McCain Makes Play for Evangelicals' Support

By Politics
Thursday, June 7, 2007

After firing two senior campaign aides in charge of courting evangelical Christians earlier this year, Sen. John McCain (R-Ariz.) took steps yesterday to try to shore up support from religious conservatives.

McCain spent an hour answering questions on a conference call with church pastors and antiabortion activists in Iowa, New Hampshire, Pennsylvania, Florida and other key states, a campaign spokesman said.

And the McCain campaign announced the hiring of Mike Fair, a Republican state senator from Greenville, S.C., as a $7,000-a-month consultant to head the South Carolina chapter of his religious mobilization effort, Americans of Faith for McCain.

In April, McCain fired the national director of Americans of Faith, Marlene Elwell, and her deputy, Judy Haynes. They later said they had been cut out of decision-making.

"There is a contempt for Christians" in the McCain campaign, Haynes said yesterday. "I have a great deal of respect and admiration for John McCain . . . and I'm not altogether sure he knew what was going on."

She added that "a big part of the contention" was objection to the campaign's desire to use a tactic from the 2004 Bush campaign: collecting church directories.

"Marlene and I had our own plan, and it was not to rape and pillage the churches for their directories," Haynes said.

David Rexrode, coalitions coordinator for the McCain campaign, said it has many conservative religious staffers, including speechwriter Brett O'Donnell, former coach of the championship debate team at the late Rev. Jerry Falwell's Liberty University.

"I do not think there is hostility to conservative Christians here. If there was, I wouldn't be here," said Rexrode, a Southern Baptist who helped run the Bush campaign's religious outreach effort four years ago. He added that the campaign was not gathering church directories.

-- Alan Cooperman

Romney on Immigration

Former Massachusetts governor Mitt Romney (R) said the estimated 12 million illegal immigrants in the United States could be slowly sent back to their home countries simply through enforcement of current law or alteration of a controversial immigration overhaul plan in the Senate.

Speaking on's video interview program "PostTalk," Romney said he had no desire to "round them up as one big group" and try to send illegal immigrants back to their native countries. Instead, he said the idea is "to take people who are here today and working here and replace them gradually and humanely with our own citizens as well as with legal immigrants who come in to take their place."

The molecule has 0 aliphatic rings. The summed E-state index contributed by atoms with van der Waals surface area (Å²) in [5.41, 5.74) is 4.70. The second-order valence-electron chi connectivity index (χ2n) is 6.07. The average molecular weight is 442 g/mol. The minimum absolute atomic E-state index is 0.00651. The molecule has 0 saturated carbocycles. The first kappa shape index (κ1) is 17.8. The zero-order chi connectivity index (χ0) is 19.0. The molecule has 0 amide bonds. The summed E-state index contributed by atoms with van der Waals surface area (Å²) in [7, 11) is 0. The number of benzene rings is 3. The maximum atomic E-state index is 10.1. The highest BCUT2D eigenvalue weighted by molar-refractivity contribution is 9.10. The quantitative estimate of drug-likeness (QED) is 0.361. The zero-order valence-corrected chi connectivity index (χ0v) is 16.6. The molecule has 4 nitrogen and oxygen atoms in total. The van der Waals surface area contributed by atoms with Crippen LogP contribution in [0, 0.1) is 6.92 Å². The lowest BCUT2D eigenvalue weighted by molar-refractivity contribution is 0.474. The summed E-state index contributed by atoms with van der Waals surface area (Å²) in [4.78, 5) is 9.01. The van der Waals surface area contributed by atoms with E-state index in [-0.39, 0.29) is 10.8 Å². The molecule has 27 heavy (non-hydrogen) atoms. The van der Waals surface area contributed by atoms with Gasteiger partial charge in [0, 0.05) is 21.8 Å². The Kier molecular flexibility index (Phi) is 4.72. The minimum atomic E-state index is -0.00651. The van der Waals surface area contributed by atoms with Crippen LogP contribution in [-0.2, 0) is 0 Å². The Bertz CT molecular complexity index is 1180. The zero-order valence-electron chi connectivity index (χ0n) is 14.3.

Also, a day after the third GOP presidential debate, Romney criticized Sen. John McCain's work to overhaul federal campaign finance laws. Romney said legislation the Arizonan sponsored to prohibit "soft money" contributions to party committees "has made things worse, not better."

McCain's bill, Romney argued, has shifted power from candidates and political parties to shadowy organizations, called 527s, which are exempt from contribution limits.

"The law doesn't stop them. They're growing topsy-turvy. The law that he passed that is in place now in our country has created a circumstance where those 527s rule the day."

-- Chris Cillizza and Dan Balz

House Party No More

What is a controversial Nigerian bishop doing hosting a house party for Sen. Hillary Rodham Clinton (D-N.Y.) this weekend?

He's not -- anymore.

A prankster purporting to be P. Jasper Akinola, the divisive African Anglican leader opposed to homosexuality, put up a notice on the Clinton campaign Web site inviting guests to a "Really Big Party" in Fairfax on Sunday. The address listed: Truro Church on Main Street.

Church officials were bewildered by the listing. Notified about the listing, Clinton officials removed it from the site, saying such hoaxes are common.

One potential downside for Clinton, however, is that she has only three grass-roots events within 100 miles of the District posted on her Web site. (One of them is a pizza deliverer in York, Pa., organizing behind Clinton in the hopes of achieving better conditions for pizza deliverers.) That compares with 120 such events in the area for Sen. Barack Obama (D-Ill.).

-- Anne E. Kornblut

View all comments that have been posted about this article.

© 2007 The Washington Post Company